Dr. Brent Kendrick, a longtime English professor at Lord Fairfax Community College, was presented with the first Susan S. Wood Professorship award (and a check for $3,000) at this year’s New Horizons conference in Roanoke.
With final exams now behind both him and his students, Dr. Kendrick was eager to take part in our Take Five series.
1 – What was your reaction when you learned that you had won? Did you prepare an acceptance speech for the ceremony?
People who know me know that I am rarely at a loss for words! After all, I teach English, and I am certain that my students would tell you that I can be exhaustive, and, probably, exhausting, too! I confess, however, that when Chancellor DuBois called to tell me that I had won the Susan S. Wood Professorship for Teaching Excellence, I was nearly speechless! For starters, it’s not every day that you get a phone call from the Chancellor. Beyond, that, however, I thought the award recipient had been notified weeks earlier, so I assumed that I had not been selected. So I was thrilled, to say the least, but at the same time, I was humbled and bowled over by the honor.
Yes, I prepared an acceptance speech for the New Horizons Awards Ceremony. I had been asked to limit my speech to a minute or two. However, as I went up on stage, I happened to recall a comment that one of my favorite poets, Lucille Clifton, made: “One should wish to celebrate more than one should wish to be celebrated.” So, I decided to abandon my script, and to use her quote as a spontaneous springboard to celebrate the magical work that everyone throughout the VCCS does, through education, to transform lives—student by student, day by day; to celebrate Dr. Cheryl Thompson-Stacy—President of Lord Fairfax Community College—for her ongoing support and leadership and for her strong endorsement of my application; and, finally, to celebrate Dr. Susan S. Wood who is indeed a pinnacle of excellence in education and a pinnacle of excellence in academic leadership.
2 – This is not the first VCCS award you’ve won. In 2010, you were presented with the Chancellor’s Award for Teaching Excellence (CATE). What do you suppose is noteworthy about your approach to classroom instruction?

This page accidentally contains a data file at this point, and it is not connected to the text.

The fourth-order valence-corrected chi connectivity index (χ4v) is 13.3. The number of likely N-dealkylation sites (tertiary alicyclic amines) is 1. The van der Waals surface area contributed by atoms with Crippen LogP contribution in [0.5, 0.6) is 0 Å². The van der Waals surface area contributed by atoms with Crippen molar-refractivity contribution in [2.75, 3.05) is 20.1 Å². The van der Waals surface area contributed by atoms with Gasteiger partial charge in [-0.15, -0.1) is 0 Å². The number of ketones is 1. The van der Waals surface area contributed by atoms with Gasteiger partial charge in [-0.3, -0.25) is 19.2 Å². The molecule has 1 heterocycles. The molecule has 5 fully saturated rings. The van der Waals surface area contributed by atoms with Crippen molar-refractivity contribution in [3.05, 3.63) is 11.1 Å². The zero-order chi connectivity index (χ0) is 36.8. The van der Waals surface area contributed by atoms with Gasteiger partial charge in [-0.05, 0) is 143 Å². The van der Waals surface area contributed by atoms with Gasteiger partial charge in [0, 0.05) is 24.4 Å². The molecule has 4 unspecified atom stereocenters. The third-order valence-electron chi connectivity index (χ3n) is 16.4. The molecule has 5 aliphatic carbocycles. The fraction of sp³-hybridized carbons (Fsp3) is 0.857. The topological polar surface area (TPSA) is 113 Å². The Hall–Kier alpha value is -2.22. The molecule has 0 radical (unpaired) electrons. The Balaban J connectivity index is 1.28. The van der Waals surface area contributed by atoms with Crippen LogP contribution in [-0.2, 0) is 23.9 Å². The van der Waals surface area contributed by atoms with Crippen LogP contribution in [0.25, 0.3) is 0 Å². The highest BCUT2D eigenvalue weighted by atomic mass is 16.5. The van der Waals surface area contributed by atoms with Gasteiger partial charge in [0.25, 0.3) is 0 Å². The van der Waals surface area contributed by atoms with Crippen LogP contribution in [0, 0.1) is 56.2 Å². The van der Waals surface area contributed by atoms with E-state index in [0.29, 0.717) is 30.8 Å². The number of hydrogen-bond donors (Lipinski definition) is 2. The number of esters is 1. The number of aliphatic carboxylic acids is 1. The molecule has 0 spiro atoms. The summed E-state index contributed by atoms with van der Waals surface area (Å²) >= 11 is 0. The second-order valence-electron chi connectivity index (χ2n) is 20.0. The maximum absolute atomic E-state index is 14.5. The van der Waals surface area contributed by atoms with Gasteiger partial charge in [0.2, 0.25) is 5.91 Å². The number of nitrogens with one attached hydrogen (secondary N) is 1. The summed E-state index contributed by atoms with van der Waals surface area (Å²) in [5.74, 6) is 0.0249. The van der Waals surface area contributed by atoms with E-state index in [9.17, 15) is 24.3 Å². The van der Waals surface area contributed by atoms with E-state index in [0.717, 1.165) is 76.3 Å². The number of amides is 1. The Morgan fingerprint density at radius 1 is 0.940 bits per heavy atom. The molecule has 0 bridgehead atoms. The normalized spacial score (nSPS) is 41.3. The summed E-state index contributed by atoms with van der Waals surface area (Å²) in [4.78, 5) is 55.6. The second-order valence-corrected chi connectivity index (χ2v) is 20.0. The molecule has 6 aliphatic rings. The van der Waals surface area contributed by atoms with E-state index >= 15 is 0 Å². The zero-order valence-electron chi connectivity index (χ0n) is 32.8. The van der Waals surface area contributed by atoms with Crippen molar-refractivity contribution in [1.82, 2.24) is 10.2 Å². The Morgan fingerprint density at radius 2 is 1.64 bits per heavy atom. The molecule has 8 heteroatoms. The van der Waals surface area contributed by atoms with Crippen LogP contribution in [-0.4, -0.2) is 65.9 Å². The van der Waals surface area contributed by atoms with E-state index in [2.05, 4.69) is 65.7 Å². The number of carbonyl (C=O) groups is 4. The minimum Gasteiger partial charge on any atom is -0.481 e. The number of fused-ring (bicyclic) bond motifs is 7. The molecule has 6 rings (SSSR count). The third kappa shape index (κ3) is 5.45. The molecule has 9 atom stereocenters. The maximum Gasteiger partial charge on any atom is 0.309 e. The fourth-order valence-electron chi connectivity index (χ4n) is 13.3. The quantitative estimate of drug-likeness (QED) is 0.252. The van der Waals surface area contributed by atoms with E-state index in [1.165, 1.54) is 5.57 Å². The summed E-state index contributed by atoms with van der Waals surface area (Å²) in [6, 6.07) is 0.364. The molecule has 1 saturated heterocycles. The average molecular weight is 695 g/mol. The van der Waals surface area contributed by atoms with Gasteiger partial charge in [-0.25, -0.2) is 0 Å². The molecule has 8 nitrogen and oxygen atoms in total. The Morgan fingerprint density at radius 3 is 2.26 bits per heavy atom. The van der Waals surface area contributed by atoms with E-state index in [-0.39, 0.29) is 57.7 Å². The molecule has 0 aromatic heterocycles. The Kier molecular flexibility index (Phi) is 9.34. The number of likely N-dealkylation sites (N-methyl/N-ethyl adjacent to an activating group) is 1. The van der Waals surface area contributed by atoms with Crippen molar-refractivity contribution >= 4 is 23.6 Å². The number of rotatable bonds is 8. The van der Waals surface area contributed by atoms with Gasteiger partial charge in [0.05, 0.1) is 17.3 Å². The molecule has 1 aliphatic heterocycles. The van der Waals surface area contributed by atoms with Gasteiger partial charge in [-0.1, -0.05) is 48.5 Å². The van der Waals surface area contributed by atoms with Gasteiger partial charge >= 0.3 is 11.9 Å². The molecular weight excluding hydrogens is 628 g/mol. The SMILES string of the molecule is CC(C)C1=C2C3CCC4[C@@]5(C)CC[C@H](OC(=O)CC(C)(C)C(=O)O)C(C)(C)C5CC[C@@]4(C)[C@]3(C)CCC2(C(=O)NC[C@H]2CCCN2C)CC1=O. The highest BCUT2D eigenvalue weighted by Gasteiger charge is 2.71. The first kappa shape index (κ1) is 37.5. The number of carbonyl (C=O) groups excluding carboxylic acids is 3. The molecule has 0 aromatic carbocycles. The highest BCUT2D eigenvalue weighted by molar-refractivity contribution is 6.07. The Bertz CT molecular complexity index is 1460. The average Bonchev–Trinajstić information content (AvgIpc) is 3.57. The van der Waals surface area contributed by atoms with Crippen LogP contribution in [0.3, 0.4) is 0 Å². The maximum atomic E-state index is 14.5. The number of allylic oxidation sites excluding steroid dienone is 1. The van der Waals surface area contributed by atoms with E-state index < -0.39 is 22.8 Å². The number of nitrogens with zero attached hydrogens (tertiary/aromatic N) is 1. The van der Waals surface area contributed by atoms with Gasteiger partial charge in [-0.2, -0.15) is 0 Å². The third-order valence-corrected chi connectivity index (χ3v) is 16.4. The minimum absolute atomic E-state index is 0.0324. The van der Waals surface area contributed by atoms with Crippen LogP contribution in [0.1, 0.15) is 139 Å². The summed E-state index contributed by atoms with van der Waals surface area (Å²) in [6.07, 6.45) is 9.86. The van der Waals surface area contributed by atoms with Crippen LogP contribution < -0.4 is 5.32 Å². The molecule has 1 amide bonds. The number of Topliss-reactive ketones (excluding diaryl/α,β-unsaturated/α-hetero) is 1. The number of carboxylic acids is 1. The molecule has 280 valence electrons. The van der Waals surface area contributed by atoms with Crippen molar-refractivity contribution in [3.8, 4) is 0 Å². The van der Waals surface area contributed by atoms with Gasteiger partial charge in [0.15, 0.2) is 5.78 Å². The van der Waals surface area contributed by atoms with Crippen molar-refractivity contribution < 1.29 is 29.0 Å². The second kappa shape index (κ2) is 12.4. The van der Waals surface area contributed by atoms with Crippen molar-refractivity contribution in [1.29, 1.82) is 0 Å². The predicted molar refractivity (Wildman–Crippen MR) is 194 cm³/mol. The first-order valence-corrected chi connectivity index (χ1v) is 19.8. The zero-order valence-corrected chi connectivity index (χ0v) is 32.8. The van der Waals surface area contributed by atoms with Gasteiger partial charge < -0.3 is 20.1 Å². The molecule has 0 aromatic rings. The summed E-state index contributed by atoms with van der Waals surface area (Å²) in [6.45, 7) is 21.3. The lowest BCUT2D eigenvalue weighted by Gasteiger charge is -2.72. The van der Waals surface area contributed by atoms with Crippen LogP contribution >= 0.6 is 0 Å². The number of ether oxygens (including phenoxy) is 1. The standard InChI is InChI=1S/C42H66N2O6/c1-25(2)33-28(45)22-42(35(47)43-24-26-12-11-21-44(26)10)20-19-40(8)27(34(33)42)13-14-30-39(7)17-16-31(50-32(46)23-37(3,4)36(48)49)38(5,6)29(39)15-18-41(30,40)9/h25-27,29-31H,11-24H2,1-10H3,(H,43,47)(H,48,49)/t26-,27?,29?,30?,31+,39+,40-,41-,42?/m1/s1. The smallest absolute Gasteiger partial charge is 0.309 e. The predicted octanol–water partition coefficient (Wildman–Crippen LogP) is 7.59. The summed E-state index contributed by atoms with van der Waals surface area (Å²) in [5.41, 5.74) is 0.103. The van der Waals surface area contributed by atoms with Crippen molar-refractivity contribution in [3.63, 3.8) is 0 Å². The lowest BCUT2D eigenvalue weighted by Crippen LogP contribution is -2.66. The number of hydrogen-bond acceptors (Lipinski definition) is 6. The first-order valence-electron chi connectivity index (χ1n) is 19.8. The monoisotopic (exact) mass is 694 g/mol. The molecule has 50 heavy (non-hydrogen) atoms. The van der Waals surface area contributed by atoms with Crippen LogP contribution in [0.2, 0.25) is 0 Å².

My students could no doubt provide better insights than I. However, what I do in class is driven by two forces.
First, I always share my teaching philosophy as part of my introduction. It’s a simple one that I gleaned from Gilbert Highet’s The Art of Teaching. I read it as a sophomore in college, and it has stuck with me down through the years:
“Know your subject;
Love your subject.
Know your students;
Love your students.”
I want my students to know my own level of competency to teach English and to lead them in their educational pursuits, and I want them to know that I am passionate about English. More important, I like to make a commitment to them upfront that I will come to know them collectively and individually and that I teach for the sheer joy of teaching, of sharing my knowledge with them, of watching them grow personally and socially and intellectually and professionally. I want them to know that I am committed to ensuring their full success. I believe in creating successes one student at a time. My approach is a simple one but it is honest and sincere. My students respond affirmatively, and they succeed.
Second, I live a simple, rather quiet life—one that is relatively free of distractions. It allows me to have singleness of purpose and singleness of focus. Teaching for me is a calling—it’s nearly spiritual in nature. I know that I am the primary beneficiary of such a life, but I like to think that my students are beneficiaries as well. As I tell them—with no embarrassment whatsoever—that I go to bed thinking about teaching and about my students, and that I wake up thinking about teaching and my students. The truth of the matter is—I do.
I love watching my students when I share that statement with them. I enjoy sharing my joy and passion because my hope is that they can see in me the same possibilities for their own lives. My hope is that they will tap into something—anything—that turns them on and makes them eager to get up in the morning and that sustains them through the end of their day—for a lifetime.
For years, I fought sharing with others the spiritual aspect of my work, but over time I have gotten somewhat over me, and I have come to embrace my work—my teaching—as my soul’s salvation. My students sense this passion—feel it—and, more than anything else about me, they note how passionate and enthusiastic I am about teaching.
3 – What prompted you to become an educator?
During my very early childhood, my mother was a fundamentalist minister. I still recall vividly listening to her preach and watching the congregation as they responded to her and as they were “slain in the Holy Spirit.” I was too young to understand fully the underlying meaning of her sermons or what it even meant to be “slain,” but I felt as if her words were somehow pure magic: souls were saved, bodies healed, and lives changed. At home my mother was a fervent prayer warrior, too. Her prayers were incredibly eloquent: she had read the Bible so many times that hers was perfect and powerful King James English.